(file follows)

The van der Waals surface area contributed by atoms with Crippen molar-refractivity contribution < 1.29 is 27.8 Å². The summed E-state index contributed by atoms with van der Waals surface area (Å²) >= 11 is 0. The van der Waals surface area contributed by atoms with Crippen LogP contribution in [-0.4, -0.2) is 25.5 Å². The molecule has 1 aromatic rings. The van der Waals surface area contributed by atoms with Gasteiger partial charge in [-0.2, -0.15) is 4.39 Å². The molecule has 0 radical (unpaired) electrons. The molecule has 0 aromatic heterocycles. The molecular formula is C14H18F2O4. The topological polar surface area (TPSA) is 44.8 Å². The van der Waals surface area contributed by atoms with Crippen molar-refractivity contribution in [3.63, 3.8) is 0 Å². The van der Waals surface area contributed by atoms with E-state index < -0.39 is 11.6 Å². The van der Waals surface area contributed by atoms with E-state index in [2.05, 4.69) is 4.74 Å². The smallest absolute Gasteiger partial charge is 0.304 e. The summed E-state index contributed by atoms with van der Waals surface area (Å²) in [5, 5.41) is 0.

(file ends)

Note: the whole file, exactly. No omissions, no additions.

The van der Waals surface area contributed by atoms with Crippen molar-refractivity contribution < 1.29 is 27.8 Å². The summed E-state index contributed by atoms with van der Waals surface area (Å²) >= 11 is 0. The van der Waals surface area contributed by atoms with Crippen LogP contribution in [-0.4, -0.2) is 25.5 Å². The molecule has 1 aromatic rings. The van der Waals surface area contributed by atoms with Gasteiger partial charge in [-0.2, -0.15) is 4.39 Å². The molecule has 0 radical (unpaired) electrons. The molecule has 0 aromatic heterocycles. The molecular formula is C14H18F2O4. The topological polar surface area (TPSA) is 44.8 Å². The van der Waals surface area contributed by atoms with Crippen molar-refractivity contribution in [3.63, 3.8) is 0 Å². The van der Waals surface area contributed by atoms with E-state index < -0.39 is 11.6 Å². The van der Waals surface area contributed by atoms with E-state index in [2.05, 4.69) is 4.74 Å². The smallest absolute Gasteiger partial charge is 0.304 e. The summed E-state index contributed by atoms with van der Waals surface area (Å²) in [5, 5.41) is 0.